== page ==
Andrew Scheer Facebook page
By: Dana Wagner on
Andrew Scheer, Conservative Leader and MP for Regina — Qu'Appelle, in a Facebook post on July 10, 2017
The government had a choice to settle Khadr’s lawsuit or fight it in court. However, according to a few experts, going to court might make political sense but not practical sense. Khadr’s lawsuit followed a Supreme Court decision that found Canadian officials participated in keeping him detained in a foreign prison system that violated his human rights.FactsCan Score: True
Earlier this month, Canadians learned the government agreed to pay $10.5 million to Omar Khadr, a Canadian citizen who spent a decade in detention since age 15 for his disputed role in killing an American soldier in Afghanistan. A large part of his detention passed in Guantanamo Bay prison. The money, and a separate apology, settles a lawsuit launched by Khadr against the Government of Canada.
The settlement has attracted steady criticism from opposition politicians including Conservative leader Andrew Scheer. In a Facebook post on July 10, Scheer said, “the payout to Omar Khadr was a choice made by Justin Trudeau.” In a later post, Scheer wrote, “As Prime Minister, I would have fought this payout in court. Justin Trudeau could have defended this in court and allowed due process to decide if a settlement was warranted.” And again, he wrote, “I would have fought against this payout in court and made absolutely clear that taxpayers won’t be rewarding an admitted terrorist.”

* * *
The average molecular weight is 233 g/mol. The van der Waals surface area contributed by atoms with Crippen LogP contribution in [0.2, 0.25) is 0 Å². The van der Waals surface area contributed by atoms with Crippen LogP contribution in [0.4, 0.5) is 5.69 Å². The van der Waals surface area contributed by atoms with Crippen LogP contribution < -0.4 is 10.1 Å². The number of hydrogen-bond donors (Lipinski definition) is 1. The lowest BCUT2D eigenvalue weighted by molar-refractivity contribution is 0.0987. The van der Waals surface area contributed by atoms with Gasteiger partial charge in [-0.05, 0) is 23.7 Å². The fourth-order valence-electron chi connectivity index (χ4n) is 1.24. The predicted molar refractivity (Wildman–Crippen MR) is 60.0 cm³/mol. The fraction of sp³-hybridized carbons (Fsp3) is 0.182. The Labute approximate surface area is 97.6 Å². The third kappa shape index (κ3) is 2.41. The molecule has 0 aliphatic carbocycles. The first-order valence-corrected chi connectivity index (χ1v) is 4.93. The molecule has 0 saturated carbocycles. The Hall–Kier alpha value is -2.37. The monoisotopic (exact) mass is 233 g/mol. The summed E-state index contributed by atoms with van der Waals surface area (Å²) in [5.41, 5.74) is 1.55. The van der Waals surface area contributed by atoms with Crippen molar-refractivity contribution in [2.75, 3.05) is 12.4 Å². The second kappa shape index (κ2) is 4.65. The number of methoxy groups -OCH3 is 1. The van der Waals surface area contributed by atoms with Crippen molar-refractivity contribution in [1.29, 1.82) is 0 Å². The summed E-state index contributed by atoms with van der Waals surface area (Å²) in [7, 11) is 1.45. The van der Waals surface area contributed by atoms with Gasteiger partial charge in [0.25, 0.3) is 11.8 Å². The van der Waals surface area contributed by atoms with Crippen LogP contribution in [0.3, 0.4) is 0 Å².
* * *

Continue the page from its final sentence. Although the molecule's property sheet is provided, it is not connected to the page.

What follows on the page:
Using words like “rewarding” and “admitted terrorist” could imply the money is undeserved or gratuitous, and therefore that government had a shot at winning Khadr’s lawsuit. This check examines the technical question of whether or not the government had a choice to settle, and for context, analyzes the possibility of a win in court.
Khadr initially launched a civil lawsuit against Canada in 2004. In 2014, he won the right to amend the lawsuit, adding a lot to it, and pegging the cost of damages to $20 million.
Khadr’s claim against the government alleged: “negligence, negligent investigation, conspiracy with the United States in the arbitrary detention, torture, cruel, inhuman and degrading treatment, false imprisonment, intentional infliction of mental distress and assault and battery of the Plaintiff [Khadr], failure to comply with domestic and international obligations with regard to treatment while confined, and misfeasance in public office.”